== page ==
Objectives: To obtain first insight into prevalence and correlates of frailty in older people with intellectual disability (ID).
Design: Population-based cross-sectional study in persons using formal ID services.
Setting: Three Dutch care provider services.
Participants: Eight hundred forty-eight individuals with borderline to profound ID aged 50 and older participating in the Healthy Ageing and Intellectual Disability (HA-ID) Study.
Measurements: All participants underwent an extensive health examination. Frailty was diagnosed according to Cardiovascular Health Study criteria. Associations between frailty and participant characteristics were investigated using multivariate logistic regression analysis.
Results: Prevalence of frailty was 11% at age 50 to 64 and 18% at age 65 and older. Age, Down syndrome, dementia, motor disability, and severe ID were significantly associated with frailty, but only motor disability had a unique association with frailty. In a regression model with these variables, 25% of the variance of frailty was explained.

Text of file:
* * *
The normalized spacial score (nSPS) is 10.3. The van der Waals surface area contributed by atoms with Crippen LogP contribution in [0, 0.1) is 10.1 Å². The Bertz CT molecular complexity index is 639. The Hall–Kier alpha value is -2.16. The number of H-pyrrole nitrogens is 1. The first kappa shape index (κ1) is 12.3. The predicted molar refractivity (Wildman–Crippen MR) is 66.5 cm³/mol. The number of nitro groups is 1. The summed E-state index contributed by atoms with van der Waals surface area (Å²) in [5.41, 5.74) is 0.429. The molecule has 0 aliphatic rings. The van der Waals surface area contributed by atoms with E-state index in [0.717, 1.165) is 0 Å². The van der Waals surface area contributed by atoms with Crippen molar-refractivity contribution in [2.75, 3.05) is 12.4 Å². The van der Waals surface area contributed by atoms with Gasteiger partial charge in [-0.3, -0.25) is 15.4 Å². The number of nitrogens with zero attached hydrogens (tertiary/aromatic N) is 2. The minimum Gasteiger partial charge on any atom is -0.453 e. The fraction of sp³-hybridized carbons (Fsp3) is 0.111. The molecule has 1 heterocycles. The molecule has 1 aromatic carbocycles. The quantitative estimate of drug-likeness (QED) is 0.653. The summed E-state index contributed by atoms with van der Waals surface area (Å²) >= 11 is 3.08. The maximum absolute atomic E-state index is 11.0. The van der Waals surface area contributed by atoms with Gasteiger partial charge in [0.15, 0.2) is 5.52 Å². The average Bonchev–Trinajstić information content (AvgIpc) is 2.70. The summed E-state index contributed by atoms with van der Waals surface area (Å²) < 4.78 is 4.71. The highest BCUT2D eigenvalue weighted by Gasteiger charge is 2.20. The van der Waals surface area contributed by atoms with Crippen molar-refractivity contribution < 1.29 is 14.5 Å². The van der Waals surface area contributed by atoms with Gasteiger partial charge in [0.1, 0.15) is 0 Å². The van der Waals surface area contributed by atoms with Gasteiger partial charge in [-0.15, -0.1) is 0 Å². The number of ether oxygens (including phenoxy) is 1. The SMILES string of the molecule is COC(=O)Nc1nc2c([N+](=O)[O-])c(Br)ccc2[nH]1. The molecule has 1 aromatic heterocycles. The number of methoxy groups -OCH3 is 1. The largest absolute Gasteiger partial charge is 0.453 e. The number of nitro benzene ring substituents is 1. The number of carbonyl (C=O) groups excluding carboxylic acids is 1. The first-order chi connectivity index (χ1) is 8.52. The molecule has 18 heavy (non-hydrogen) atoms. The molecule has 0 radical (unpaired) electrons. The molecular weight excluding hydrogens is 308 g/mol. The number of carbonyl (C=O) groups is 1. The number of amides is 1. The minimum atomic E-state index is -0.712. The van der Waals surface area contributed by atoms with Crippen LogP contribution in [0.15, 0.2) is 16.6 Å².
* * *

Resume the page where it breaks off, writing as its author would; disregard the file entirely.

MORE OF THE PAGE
Conclusion: At age 50 to 64, prevalence of frailty is as high as in the general population aged 65 and older (7-9%), with a further increase after the age of 65. Motor disability only partially explains frailty. Future studies should address health outcomes, causes, and prevention of frailty in this population.
© 2012, Copyright the Authors Journal compilation © 2012, The American Geriatrics Society.